I was watching “Call the Midwife,” when a passing mention of a “cherry slab” caught my interest. I’m a fan of cherries and desserts served in portions that could indeed be deemed slab-like, so I wanted to know more. This led me to a recipe for cherry slab pie on Smitten Kitchen, where, once hearing it described as “a giant Pop Tart,” I was in love.
Much like a galette, a slab pie is a free-form pie made in a rimmed baking sheet rather than a pie dish. It just goes the extra mile and fills things to the sides of the pan. This means it’s shorter than most round pies and consequently stretches the ingredients to feed more people. A pie for crust-lovers, it also increases the proportion of buttery crust to fruity filling, which is again more budget conscious. The whole hand-tossed affair has an elegant, shabby chic, that still makes it perfect for revelers of all incomes and ages.
Cherries end up being a bit of a less economical choice just because they’re so expensive, but that acts as an excuse to go out of season and take advantage of preferable pricing on the frozen variety (bonus: already pitted!). Cherries are specifically a seasonal fruit because, like other many drupes (stone fruits like apricots, peaches, and plums) they require a cold spell to kick off germination, this prevents them from “wasting” fruit on winter, but also prevents them from being commercially grown in tropical regions.
All cherries originate through Western Asia and North Africa, roughly around the region of what is now Turkey, which produces the majority of the world’s commercial cherries. They mainly come in sweet (Prunus avium) and sour (Prunus cerasum) varieties, primarily intended for eating raw and baked, respectively. While the Smitten Kitchen recipe calls for sour cherries for baking, I used sweet based upon availability and tried to reduce the sugar and increase the inclusion of lemon in order to compensate for a sweet that’s not too sweet. This makes the sugar glaze is an important requirement because the sweetness, tangy lemon, and woodsy vanilla it contains develop and complement he overall flavors of sweet cherry filling and rich, buttery pastry.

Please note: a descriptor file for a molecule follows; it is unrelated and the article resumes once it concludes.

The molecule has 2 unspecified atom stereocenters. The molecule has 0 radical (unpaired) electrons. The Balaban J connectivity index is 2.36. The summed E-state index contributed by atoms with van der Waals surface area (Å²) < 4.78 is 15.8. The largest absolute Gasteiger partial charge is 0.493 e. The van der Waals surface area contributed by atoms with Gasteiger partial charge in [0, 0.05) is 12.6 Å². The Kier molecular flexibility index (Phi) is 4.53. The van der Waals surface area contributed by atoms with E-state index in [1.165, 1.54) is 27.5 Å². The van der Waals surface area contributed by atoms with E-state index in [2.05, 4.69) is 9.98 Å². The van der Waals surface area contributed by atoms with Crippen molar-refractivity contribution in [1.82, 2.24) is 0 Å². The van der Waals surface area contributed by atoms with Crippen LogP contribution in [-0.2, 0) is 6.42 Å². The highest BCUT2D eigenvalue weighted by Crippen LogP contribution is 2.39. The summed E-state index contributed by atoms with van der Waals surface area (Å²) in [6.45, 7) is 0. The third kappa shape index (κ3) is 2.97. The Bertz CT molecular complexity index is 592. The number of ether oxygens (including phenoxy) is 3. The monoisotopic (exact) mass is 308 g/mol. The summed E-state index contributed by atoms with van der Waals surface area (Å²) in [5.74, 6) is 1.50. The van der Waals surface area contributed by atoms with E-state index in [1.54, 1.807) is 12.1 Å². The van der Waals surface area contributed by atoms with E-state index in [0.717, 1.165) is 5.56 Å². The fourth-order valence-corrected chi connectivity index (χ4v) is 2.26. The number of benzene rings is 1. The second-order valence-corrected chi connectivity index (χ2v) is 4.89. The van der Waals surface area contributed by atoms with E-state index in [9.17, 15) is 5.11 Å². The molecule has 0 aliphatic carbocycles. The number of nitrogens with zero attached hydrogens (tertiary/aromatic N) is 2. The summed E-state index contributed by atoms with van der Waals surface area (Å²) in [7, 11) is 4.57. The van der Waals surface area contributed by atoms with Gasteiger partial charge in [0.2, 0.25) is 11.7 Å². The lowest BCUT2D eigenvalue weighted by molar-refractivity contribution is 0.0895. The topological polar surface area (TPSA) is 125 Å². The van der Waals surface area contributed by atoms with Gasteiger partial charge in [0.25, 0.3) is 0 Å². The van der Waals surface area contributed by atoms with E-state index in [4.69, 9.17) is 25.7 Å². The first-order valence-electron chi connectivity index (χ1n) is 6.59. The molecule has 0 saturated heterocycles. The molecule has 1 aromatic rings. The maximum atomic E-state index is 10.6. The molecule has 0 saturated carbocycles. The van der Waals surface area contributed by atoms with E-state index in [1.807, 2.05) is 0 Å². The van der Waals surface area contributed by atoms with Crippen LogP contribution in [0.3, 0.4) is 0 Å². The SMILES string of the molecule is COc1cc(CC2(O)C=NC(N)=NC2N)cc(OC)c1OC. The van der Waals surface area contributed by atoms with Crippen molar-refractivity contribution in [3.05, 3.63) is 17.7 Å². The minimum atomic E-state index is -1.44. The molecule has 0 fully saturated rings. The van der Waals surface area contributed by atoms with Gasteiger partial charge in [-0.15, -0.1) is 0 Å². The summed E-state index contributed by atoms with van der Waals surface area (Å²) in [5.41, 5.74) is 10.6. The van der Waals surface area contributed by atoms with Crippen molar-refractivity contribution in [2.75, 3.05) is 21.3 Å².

Adapted from Smitten Kitchen (https://smittenkitchen.com/2009/07/sour-cherry-slab-pie/)
You can substitute ice water for half to all of the vodka in the crust, but I maintain that vodka yields the best results.
For the crust:
5 cups pastry flour
2 tablespoons sugar
2 teaspoons sea salt, finely ground
2 cups (4 sticks) unsalted butter, very cold, diced
1 1/2 cups vodka, ice cold
For the filling:
6 cups dark sweet cherries, pits removed (fresh or frozen, if frozen, thaw and drain)
1/2 cup sugar
1/4 cup cornstarch
Zest from 1 lemon
Juice from 1/2 a lemon
For the glaze:
1 cup confectioners sugar
2 tablespoons lemon juice
1 teaspoon vanilla extract
To make the crust, toss the flour, sugar and salt in a large glass bowl to combine. Use a hand-powered pastry blender to cut in the butter until roughly pea-sized clumps form, then drizzle in the vodka, tossing with a fork, until combined. Turn out onto a floured surface and knead with your hands until it just comes together, then divide into two disks, wrap with plastic and chill in the refrigerator for at least two hours.
Preheat an oven to 375 F, and roll out one of the dough disks on a floured surface until it drapes into the bottom of a rimmed baking sheet.
Combine the cherries, sugar, cornstarch, lemon zest and lemon juice in a large bowl, then pour into the prepared sheet pan.
Roll out the final disk of dough and cover the filling, crimping the edges together. Use a fork to perforate the crust all over and bake 45-55 minutes, until the crust is lightly browned and the filling is bubbling. Cool on a wire rack for 45 minutes.
Whisk together the confectioner’s sugar, lemon juice, and vanilla extract and drizzle over the baked slab. Serve warm.